BetterCloud platform features include:
App detection, file security, onboarding and offboarding, least privilege access, compliance, workflow automation, and centralized management of multiple instances of popular SaaS applications.
The company offers integrations with more than 60 different software-as-a-service offerings, including Google Workspace, Microsoft 365, and Okta.
This SaaS management platform offers various organization, automation and management functions, including:
SaaS administration, provider management, classic software asset management, IT asset management, provider and employee workflows, IT automation, access management, auditing and compliance workflows.
G2 provides a software marketplace where users can search, buy and manage their software and services. Recently, G2 Track has been helping companies to find and manage the applications used in their company. The platform also enables companies to:
Manage software and expenses, track employee usage trends for added value, review contracts and compliance regulations, and show license and budget trends.
This platform uses machine learning models to detect “uncontrolled” apps and ensure compliance. In addition, the SaaS management tool provides recommendations for optimizing app spend and processes. Productiv can provide usage data for more than 20,000 apps, including:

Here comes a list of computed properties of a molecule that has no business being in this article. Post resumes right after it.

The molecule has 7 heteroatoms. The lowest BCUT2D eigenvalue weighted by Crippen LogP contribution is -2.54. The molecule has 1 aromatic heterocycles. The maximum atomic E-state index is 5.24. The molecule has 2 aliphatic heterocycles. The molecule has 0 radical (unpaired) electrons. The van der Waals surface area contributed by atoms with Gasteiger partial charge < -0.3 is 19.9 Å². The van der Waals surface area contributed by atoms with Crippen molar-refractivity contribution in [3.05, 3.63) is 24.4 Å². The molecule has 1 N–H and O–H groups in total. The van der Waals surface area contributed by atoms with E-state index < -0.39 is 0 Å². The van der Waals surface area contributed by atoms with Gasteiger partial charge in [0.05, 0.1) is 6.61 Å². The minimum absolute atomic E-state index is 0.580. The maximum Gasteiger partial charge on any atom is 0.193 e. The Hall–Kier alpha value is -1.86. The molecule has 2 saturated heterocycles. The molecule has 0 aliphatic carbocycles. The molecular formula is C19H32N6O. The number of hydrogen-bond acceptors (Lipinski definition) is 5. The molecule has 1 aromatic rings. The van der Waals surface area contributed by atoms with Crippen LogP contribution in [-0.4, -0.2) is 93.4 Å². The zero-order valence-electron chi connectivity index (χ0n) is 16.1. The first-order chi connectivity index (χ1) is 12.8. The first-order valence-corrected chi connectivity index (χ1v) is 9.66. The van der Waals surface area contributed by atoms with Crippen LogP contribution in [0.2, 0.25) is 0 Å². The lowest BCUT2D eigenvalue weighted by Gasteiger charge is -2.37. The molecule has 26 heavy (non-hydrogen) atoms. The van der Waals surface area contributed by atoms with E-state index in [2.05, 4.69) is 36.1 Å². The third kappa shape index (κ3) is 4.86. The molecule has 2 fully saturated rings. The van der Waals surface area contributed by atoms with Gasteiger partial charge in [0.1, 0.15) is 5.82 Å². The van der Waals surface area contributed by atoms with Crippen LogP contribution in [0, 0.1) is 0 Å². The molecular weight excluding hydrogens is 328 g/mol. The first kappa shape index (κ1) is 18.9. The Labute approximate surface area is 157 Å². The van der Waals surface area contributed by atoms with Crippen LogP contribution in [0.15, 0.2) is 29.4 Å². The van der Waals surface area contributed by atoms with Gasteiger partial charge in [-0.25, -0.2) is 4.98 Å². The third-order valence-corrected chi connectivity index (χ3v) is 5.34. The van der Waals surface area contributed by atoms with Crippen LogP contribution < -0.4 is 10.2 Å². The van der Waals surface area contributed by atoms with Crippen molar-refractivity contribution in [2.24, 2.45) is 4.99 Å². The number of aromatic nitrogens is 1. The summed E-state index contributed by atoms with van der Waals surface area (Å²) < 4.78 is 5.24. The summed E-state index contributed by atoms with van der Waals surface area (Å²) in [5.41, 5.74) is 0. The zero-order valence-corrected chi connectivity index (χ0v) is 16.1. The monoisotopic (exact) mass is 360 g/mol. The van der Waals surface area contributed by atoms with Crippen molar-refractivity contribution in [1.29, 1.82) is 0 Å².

Editions, licensing, adoption rates, and features.
Onboarding and workflow automation for SaaS applications are also available.
Features of this platform include:
a subscription calendar to track historical, current and future expenses, a centralized dashboard for vendor data, contracts and invoices, alerts for upcoming contract renewals, and security alerts for vulnerable vendors and ex-employees.
Stackshine also offers services such as provider search and contract negotiation support. In addition, surveys can be conducted among employees to identify the most popular and least popular applications.
This platform automates:
the app discovery, spend optimization, operation and compliance of SaaS applications in an enterprise.
Spend monitoring includes vendor and license management as well as chargeback reporting. The management platform can automate SaaS-related processes for the employee lifecycle, includes an application catalog and provides details on software usage. Torii also includes automated risk analysis and access control features, as well as security alerts.